WHAT IS CLASSIC REMARKS?
Classic Remarks is a meme hosted here at Pages Unbound that poses questions each Friday about classic literature and asks participants to engage in ongoing discussions surrounding not only themes in the novels but also questions about canon formation, the “timelessness” of literature, and modes of interpretation.
HOW CAN I PARTICIPATE?
Leave your link to your post on your own blog in the comments below. And feel free to comment with your thoughts even if you are not officially participating with a full post!
(Readers who like past prompts but missed them have also answered them on their blog later and linked back to us at Pages Unbound, so feel free to do that, too!)
THIS WEEK’S PROMPT:
Is there a classic book you just “didn’t get?”
Despite my love of classics, there are a number didn’t really “get” (at least until I went to a class discussion about them and could begin to see what other readers were getting out of the book!), but my mind really blanked at coming up with specific titles when I saw the prompt for this week.
In a stroke of genius, I decided to go to my Goodreads shelves and see what classics I had given low star ratings to. The only problem: many of these I read ten years ago or more, and I don’t think I remember enough about them to say why I didn’t like them or what I didn’t get about them! (Though I did actually write a review of The Turn of the Screw for the blog, and I think I “get” Brave New World; I just don’t like it.)
With all that in mind, I’m officially going with:
Madame Bovary by Gustave Flaubert
Unfortunately I don’t seem to have written a review of Madame Bovary, which would be helpful in refreshing my thoughts because I read it in 2013. However, personally I’m just not a fan of that genre of novel that (perhaps reductively) could be called: wealthy woman becomes unhappy in her marriage and starts taking lovers and…readers are supposed to be sympathetic to that? I’m not a big fan of Lady Chatterley’s Lover by D. H. Lawrence or The Awakening by Kate Chopin for similar reasons.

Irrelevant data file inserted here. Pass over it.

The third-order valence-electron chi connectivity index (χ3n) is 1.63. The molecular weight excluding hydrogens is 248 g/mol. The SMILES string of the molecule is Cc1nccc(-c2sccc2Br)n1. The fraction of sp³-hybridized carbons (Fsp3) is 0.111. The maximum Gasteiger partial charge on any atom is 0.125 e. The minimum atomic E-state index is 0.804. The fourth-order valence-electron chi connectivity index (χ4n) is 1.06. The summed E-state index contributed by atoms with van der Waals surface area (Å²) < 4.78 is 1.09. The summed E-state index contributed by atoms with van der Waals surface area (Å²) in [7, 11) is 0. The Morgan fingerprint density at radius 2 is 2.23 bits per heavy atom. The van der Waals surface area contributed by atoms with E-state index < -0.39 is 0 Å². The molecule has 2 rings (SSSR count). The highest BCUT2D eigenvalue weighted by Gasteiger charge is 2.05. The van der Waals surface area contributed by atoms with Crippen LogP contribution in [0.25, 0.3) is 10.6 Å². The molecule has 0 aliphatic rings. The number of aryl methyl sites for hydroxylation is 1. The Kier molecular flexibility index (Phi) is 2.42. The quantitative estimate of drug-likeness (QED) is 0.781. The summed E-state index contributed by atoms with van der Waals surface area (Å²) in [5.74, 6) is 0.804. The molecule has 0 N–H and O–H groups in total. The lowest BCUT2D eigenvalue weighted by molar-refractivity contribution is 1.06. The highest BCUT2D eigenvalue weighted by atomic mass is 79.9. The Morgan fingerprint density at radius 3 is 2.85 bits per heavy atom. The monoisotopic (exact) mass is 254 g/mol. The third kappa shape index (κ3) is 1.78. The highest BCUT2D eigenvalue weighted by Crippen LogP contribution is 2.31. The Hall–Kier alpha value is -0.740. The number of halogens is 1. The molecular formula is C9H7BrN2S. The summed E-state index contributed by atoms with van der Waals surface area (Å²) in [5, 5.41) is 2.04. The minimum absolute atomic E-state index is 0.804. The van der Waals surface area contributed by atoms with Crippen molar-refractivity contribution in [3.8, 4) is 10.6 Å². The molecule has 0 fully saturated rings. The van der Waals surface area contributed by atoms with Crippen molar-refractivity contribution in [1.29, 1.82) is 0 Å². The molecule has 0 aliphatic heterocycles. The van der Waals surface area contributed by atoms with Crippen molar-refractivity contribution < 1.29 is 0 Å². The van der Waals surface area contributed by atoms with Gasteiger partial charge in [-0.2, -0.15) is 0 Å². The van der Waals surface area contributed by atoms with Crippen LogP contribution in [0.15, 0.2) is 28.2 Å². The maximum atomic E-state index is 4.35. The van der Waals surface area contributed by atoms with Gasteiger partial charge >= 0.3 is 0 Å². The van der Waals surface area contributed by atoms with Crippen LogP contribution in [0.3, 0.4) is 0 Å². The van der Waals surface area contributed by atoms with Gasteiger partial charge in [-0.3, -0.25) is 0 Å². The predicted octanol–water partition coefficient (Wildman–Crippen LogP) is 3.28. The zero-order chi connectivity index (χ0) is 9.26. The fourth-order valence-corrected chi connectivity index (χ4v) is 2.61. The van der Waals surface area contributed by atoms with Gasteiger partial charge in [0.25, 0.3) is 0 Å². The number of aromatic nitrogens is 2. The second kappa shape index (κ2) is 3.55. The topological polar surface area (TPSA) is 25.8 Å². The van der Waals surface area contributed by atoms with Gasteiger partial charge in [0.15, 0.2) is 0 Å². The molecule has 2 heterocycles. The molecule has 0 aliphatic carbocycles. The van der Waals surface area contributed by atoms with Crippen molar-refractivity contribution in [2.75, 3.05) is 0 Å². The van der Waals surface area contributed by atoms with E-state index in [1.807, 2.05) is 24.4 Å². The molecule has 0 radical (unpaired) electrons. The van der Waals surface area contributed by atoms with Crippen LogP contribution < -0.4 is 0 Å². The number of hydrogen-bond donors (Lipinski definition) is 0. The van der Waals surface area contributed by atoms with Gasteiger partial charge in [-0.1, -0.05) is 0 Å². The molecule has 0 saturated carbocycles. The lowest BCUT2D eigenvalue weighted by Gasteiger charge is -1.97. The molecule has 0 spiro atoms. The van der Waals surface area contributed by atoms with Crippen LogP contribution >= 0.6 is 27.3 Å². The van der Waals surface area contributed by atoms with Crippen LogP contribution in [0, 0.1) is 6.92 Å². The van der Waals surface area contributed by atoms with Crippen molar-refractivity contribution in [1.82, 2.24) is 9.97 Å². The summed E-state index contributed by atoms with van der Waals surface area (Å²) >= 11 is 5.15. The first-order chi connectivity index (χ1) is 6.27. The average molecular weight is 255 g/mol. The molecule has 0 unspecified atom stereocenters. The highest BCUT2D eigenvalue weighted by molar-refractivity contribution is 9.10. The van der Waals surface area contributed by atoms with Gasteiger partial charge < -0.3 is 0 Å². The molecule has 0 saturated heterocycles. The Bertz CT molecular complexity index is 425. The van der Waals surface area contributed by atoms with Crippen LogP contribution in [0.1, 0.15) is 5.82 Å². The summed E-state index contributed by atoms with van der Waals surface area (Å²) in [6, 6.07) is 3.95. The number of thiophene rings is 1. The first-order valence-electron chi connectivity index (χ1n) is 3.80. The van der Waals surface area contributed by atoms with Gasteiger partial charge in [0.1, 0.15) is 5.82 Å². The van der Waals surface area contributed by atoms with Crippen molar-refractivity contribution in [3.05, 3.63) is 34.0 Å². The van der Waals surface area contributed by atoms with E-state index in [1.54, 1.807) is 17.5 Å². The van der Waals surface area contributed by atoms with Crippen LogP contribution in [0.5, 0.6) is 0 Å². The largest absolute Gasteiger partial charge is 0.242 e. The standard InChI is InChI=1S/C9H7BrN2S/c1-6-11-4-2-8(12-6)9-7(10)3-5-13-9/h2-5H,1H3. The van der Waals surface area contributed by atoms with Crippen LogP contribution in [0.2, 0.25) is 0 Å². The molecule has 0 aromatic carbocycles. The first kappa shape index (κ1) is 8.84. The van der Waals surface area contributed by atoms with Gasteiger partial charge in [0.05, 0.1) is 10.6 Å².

I suppose there’s an argument that, in the past, women were stuck in unhappy marriages, if divorce was not an option, and that makes infidelity more forgivable than if they could leave their husbands and pursue new prospects that way. Even with that in mind, I’ve never been on board with books about adultery, especially in instances where the woman isn’t really being treated badly but has just never been truly in love with or excited by her husband.
Madame Bovary really focuses on that point, that Madame Bovary is experiencing ennui. This means 1) it’s hard to feel that she’s doing the “right” thing or “doesn’t have other options” when she cheats because she’s just bored! and 2) the book is kind of boring because it focuses on how boring the life of the protagonist is. I felt as if I were listlessly drifting through the whole book, not as if I were reading anything interesting.
Even if one argues we’re not supposed to sympathize with Madame Bovary, I don’t get the appeal of the book. So Flaubert is just portraying a bored immoral woman and asking us to ponder how bored and immoral she is? I’ll pass, thanks.
Have you read Madame Bovary? What did you think?
Summary of the Dover version of Madame Bovary:
Bored and unhappy in a lifeless marriage, Emma Bovary yearns to escape from the dull circumstances of provincial life. Married to a simple-minded but indulgent country doctor, she takes one lover, then another, hastens her husband’s financial ruin with her extravagance…
Gustave Flaubert (1821-1888) was brought to trial by the French government on the grounds of the novel’s alleged immorality, but unlike his less fortunate contemporary, Baudelaire, he narrowly escaped conviction.
Falubert’s powerful and deeply moving examination of the moral degeneration of a middle-class Frenchwoman is universally regarded as one of the landmarks of 19th-century fiction. It is reproduced here, complete and unabridged, in the classic translation by Eleanor Marx-Aveling, daughter of Karl Marx.